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Is there a quick/easy way to do this (for at least a rough estimate) ?

I'm benchmarking algorithms and I thought it would be cool to know the absolute speed at which my computer is executing instructions and compare that with my asymptotic analysis.

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    No, there's really not (a simple way). The problem is fairly simple: the number of instructions your computer can execute depends (heavily) on the mixture and order of those instructions. Getting a result that means anything typically involves the result from some well-known benchmark -- but meaningful benchmarks are usually fairly complex. Even then, you have to be careful -- the numbers often mean less than expected. – Jerry Coffin Aug 19 '13 at 7:22
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    @DanielKO The Whetstone benchmark was originally written in Algol, based on statistics gathered in about 1970 from the British National Physics Lab, but using only a four element array to test array access. It was then translated into Fortran. Dhrystone was based on similar principles, in different languages, written in Ada but translated into C. I thought Whetstone was outdated and unrealistic when I first studied it, about 30 years ago. – Patricia Shanahan Aug 19 '13 at 8:26
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    @DanielKO The point is that four element arrays and loops accessing them can be optimized in ways that are not applicable to larger arrays, and the four is the only array size in Whetstone. Although I checked the dates with Wikipedia, I was aware of the history of Whetstone long before Wikipedia existed. – Patricia Shanahan Aug 19 '13 at 8:48
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    'This 30 year old benchmark is still widely used, and therefore it is the closest you can get to a "rough estimate"'. Did I miss a vital piece of information that would make that conclusion seem logical? :) – jalf Aug 19 '13 at 9:17
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    If you take the original Dhrystone benchmark and compile it with gcc -O3 (a few year ago), you get fantasy numbers, because (at least) one of the loops gets made into nothing, and thus takes zero time. Instructions per second is number of instructons / time -> infinite number. But the total benchmar is not zero, time, so you end up with some fantasy number in the 100-1000x the theoretical of the processor. There are tricks you can do to make the compiler believe you need the code inside the loop, but that's not the original source any longer. Also, Drhystone is based on VAX instructions. – Mats Petersson Aug 19 '13 at 9:30
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If you want to know what your CPU can do, then look at the documentation. Your CPU vendor specifies the latency and throughput of all instructions, as well as a variety of other information (how many instructions can be issued or retired per cycle, cache latencies and much more). Based on this, you can compute the theoretical peak throughput.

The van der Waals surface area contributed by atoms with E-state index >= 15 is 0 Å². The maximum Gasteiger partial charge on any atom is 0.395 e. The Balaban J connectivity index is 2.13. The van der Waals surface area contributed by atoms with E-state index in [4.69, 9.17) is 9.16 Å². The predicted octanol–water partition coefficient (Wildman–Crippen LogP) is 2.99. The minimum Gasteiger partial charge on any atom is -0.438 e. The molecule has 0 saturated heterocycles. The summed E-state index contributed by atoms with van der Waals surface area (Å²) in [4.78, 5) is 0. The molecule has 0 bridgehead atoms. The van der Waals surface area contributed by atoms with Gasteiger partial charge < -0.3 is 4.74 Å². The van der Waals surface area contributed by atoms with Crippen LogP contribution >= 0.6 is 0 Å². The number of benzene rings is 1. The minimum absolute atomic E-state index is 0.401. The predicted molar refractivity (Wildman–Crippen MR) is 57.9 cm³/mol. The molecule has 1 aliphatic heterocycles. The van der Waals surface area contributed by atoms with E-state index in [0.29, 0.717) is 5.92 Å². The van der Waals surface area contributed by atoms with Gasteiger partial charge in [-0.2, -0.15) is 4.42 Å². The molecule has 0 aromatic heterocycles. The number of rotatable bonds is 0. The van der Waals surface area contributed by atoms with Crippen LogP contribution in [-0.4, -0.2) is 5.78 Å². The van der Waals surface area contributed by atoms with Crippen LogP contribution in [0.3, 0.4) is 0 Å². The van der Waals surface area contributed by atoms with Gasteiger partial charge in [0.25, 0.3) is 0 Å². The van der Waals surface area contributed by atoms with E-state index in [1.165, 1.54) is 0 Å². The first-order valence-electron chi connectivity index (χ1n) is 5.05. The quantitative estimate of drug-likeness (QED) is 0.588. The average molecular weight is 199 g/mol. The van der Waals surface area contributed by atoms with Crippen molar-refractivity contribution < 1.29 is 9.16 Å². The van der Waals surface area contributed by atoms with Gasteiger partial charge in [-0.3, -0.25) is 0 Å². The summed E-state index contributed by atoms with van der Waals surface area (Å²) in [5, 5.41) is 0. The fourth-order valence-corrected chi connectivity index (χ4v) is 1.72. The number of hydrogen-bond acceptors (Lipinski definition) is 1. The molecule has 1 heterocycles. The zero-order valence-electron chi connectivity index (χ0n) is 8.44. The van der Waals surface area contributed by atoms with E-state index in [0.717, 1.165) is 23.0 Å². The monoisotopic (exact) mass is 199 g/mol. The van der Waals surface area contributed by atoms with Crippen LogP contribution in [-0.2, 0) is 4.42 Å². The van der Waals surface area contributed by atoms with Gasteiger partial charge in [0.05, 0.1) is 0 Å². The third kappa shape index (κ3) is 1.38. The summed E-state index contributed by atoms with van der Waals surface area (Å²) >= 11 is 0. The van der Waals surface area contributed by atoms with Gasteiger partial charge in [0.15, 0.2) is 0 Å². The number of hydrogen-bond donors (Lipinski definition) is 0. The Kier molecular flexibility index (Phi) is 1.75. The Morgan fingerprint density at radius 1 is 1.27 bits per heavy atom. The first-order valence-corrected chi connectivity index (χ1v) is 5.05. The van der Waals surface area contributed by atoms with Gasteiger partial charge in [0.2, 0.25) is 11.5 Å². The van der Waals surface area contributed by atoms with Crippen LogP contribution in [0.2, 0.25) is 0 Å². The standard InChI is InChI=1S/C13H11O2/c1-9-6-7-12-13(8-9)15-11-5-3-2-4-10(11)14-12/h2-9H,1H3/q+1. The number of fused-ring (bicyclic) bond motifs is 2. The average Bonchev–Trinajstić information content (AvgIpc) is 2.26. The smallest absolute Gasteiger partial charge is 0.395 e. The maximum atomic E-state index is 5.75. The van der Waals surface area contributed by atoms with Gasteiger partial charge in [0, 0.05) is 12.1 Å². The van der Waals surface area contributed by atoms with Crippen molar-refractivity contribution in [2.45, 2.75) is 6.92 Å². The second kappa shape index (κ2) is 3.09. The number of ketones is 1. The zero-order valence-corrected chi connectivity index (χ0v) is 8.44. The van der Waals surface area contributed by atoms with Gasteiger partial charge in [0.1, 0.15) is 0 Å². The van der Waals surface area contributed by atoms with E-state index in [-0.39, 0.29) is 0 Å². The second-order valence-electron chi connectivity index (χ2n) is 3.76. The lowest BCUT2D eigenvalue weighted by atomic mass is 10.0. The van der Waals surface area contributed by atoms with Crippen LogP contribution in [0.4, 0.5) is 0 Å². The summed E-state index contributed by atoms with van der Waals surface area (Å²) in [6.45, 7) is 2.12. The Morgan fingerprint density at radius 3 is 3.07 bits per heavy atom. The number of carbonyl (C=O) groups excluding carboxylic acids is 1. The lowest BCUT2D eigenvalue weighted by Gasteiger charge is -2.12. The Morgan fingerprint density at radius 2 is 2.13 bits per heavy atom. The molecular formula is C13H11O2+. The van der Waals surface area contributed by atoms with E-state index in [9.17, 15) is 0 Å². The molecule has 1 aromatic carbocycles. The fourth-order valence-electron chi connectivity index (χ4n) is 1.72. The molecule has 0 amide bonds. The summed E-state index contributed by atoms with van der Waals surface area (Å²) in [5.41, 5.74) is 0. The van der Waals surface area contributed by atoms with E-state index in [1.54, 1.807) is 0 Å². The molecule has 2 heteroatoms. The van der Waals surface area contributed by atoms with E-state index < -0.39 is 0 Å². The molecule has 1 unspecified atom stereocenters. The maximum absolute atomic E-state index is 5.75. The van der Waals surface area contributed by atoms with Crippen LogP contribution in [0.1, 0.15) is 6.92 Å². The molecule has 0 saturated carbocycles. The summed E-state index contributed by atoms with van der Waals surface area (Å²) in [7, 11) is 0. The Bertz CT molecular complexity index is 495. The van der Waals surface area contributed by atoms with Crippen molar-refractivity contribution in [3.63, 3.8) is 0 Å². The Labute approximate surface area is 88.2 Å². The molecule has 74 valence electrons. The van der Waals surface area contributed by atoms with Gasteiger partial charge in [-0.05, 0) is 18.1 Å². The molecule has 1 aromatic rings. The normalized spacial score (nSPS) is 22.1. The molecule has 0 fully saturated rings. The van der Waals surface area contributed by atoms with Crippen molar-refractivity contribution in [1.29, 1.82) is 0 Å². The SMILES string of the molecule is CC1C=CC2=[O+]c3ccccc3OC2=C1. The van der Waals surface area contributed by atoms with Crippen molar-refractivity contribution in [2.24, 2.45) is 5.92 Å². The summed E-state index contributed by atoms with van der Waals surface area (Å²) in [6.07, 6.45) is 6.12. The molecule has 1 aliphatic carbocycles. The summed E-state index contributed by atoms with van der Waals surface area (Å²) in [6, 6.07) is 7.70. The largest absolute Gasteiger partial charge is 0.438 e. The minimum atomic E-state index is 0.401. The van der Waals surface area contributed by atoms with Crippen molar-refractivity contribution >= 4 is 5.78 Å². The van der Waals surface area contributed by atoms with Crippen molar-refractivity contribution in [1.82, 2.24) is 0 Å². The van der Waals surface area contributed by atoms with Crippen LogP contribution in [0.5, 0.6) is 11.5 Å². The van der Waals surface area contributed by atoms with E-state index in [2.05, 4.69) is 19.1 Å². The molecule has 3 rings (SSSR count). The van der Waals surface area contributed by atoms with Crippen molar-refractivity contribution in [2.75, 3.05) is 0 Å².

If you want to do what your CPU is actually doing then run your own code and measure its performance.

However, keep in mind that modern CPUs are really complex beasts, and their performance depends on a wide variety of factors, and you will very rarely be able to come anywhere near maxing out your CPU, and understanding why, or what exactly is holding your code back requires a fairly thorough understanding of the hardware. (My usual rule of thumb is that you're doing very good if you get a sustained 30-40% of the theoretical peak FLOPS)

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    +1. Simple and true. – Pranit Kothari Aug 19 '13 at 7:33
  • Or just let the kernel give you the BogoMIPS. It's at least as useful as any theoretical (that is, disconnected from any context) estimation. – DanielKO Aug 19 '13 at 7:47
  • @DanielKO except "what the documentation says" is hardly "disconnected from any context". It is hard factual information about how your CPU works and what it is capable of, which is quite relevant if you are trying to make your code perform well. But yeah, if you just want a quick estimate which throws away a lot of nuances, then that number might be a very good candidate. – jalf Aug 19 '13 at 7:54
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    @jalf: instructions are not executed independently, so even a thorough description of how each instruction is executed reveals little of what is actually going to happen during execution. Cache miss, branch mispredictions, data dependencies, etc, this is part of the context I mentioned. – DanielKO Aug 19 '13 at 8:08
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    @DanielKO yes. None of that contradicts my answer in any way, does it? But if you want to know the maximum theoretical throughput your CPU is capable of given perfectly optimal code, then you assume that there are no cache misses, branch mispredicts or data dependencies. All of these can help account for why your code is much, much slower than this theoretical maximum, which is the entire point. – jalf Aug 19 '13 at 9:11
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This is a typical case of "In theory, theory and practice is the same, in practice they are not".